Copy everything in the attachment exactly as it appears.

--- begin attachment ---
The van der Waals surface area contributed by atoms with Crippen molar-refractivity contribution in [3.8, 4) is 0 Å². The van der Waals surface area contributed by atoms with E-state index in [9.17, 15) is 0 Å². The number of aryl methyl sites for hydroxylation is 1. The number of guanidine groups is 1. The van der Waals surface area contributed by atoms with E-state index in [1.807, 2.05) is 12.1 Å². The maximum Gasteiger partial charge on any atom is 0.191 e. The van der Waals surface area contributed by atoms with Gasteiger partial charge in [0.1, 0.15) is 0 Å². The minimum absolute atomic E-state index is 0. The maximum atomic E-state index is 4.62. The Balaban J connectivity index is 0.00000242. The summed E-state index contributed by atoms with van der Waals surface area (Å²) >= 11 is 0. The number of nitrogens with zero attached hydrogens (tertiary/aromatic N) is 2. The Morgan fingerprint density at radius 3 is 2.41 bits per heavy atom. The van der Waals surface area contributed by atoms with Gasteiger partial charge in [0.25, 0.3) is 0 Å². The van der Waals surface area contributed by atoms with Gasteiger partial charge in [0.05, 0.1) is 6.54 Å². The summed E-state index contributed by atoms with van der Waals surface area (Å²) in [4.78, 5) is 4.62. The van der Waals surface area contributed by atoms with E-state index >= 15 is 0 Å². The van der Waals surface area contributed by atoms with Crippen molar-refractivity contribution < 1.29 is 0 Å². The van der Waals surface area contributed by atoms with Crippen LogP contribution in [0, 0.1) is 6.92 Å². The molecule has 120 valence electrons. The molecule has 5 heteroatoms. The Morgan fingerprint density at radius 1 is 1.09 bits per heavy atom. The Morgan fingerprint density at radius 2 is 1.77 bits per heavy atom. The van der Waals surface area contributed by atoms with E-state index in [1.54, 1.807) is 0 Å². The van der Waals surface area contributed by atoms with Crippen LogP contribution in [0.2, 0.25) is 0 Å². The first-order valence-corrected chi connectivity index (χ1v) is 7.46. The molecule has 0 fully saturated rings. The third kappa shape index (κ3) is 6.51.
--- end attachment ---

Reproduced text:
The van der Waals surface area contributed by atoms with Crippen molar-refractivity contribution in [3.8, 4) is 0 Å². The van der Waals surface area contributed by atoms with E-state index in [9.17, 15) is 0 Å². The number of aryl methyl sites for hydroxylation is 1. The number of guanidine groups is 1. The van der Waals surface area contributed by atoms with E-state index in [1.807, 2.05) is 12.1 Å². The maximum Gasteiger partial charge on any atom is 0.191 e. The van der Waals surface area contributed by atoms with Gasteiger partial charge in [0.1, 0.15) is 0 Å². The minimum absolute atomic E-state index is 0. The maximum atomic E-state index is 4.62. The Balaban J connectivity index is 0.00000242. The summed E-state index contributed by atoms with van der Waals surface area (Å²) >= 11 is 0. The number of nitrogens with zero attached hydrogens (tertiary/aromatic N) is 2. The Morgan fingerprint density at radius 3 is 2.41 bits per heavy atom. The van der Waals surface area contributed by atoms with Gasteiger partial charge in [0.25, 0.3) is 0 Å². The van der Waals surface area contributed by atoms with Gasteiger partial charge in [0.05, 0.1) is 6.54 Å². The summed E-state index contributed by atoms with van der Waals surface area (Å²) in [4.78, 5) is 4.62. The van der Waals surface area contributed by atoms with E-state index >= 15 is 0 Å². The van der Waals surface area contributed by atoms with Crippen molar-refractivity contribution < 1.29 is 0 Å². The van der Waals surface area contributed by atoms with Crippen LogP contribution in [0, 0.1) is 6.92 Å². The molecule has 120 valence electrons. The molecule has 5 heteroatoms. The Morgan fingerprint density at radius 1 is 1.09 bits per heavy atom. The Morgan fingerprint density at radius 2 is 1.77 bits per heavy atom. The van der Waals surface area contributed by atoms with E-state index in [1.54, 1.807) is 0 Å². The van der Waals surface area contributed by atoms with Crippen LogP contribution in [0.2, 0.25) is 0 Å². The first-order valence-corrected chi connectivity index (χ1v) is 7.46. The molecule has 0 fully saturated rings. The third kappa shape index (κ3) is 6.51.